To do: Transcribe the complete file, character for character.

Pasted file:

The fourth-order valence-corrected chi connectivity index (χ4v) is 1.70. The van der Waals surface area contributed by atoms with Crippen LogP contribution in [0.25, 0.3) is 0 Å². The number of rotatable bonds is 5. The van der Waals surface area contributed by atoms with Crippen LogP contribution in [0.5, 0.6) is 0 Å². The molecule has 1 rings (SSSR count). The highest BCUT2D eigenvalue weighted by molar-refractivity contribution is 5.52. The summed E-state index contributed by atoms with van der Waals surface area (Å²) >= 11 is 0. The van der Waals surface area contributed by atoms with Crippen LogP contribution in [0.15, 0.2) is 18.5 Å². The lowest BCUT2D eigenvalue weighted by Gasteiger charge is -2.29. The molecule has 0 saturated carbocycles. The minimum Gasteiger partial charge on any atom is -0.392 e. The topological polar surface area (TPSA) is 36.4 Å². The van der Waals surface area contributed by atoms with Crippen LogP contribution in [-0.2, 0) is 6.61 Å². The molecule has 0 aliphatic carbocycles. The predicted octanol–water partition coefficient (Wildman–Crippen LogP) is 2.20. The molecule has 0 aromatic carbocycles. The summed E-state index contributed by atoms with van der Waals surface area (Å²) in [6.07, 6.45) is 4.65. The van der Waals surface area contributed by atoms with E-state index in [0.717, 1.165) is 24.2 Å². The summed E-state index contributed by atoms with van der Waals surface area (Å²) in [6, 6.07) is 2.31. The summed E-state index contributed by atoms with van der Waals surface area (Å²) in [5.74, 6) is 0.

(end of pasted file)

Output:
The fourth-order valence-corrected chi connectivity index (χ4v) is 1.70. The van der Waals surface area contributed by atoms with Crippen LogP contribution in [0.25, 0.3) is 0 Å². The number of rotatable bonds is 5. The van der Waals surface area contributed by atoms with Crippen LogP contribution in [0.5, 0.6) is 0 Å². The molecule has 1 rings (SSSR count). The highest BCUT2D eigenvalue weighted by molar-refractivity contribution is 5.52. The summed E-state index contributed by atoms with van der Waals surface area (Å²) >= 11 is 0. The van der Waals surface area contributed by atoms with Crippen LogP contribution in [0.15, 0.2) is 18.5 Å². The lowest BCUT2D eigenvalue weighted by Gasteiger charge is -2.29. The molecule has 0 saturated carbocycles. The minimum Gasteiger partial charge on any atom is -0.392 e. The topological polar surface area (TPSA) is 36.4 Å². The van der Waals surface area contributed by atoms with Crippen LogP contribution in [-0.2, 0) is 6.61 Å². The molecule has 0 aliphatic carbocycles. The predicted octanol–water partition coefficient (Wildman–Crippen LogP) is 2.20. The molecule has 0 aromatic carbocycles. The summed E-state index contributed by atoms with van der Waals surface area (Å²) in [6.07, 6.45) is 4.65. The van der Waals surface area contributed by atoms with E-state index in [0.717, 1.165) is 24.2 Å². The summed E-state index contributed by atoms with van der Waals surface area (Å²) in [6, 6.07) is 2.31. The summed E-state index contributed by atoms with van der Waals surface area (Å²) in [5.74, 6) is 0.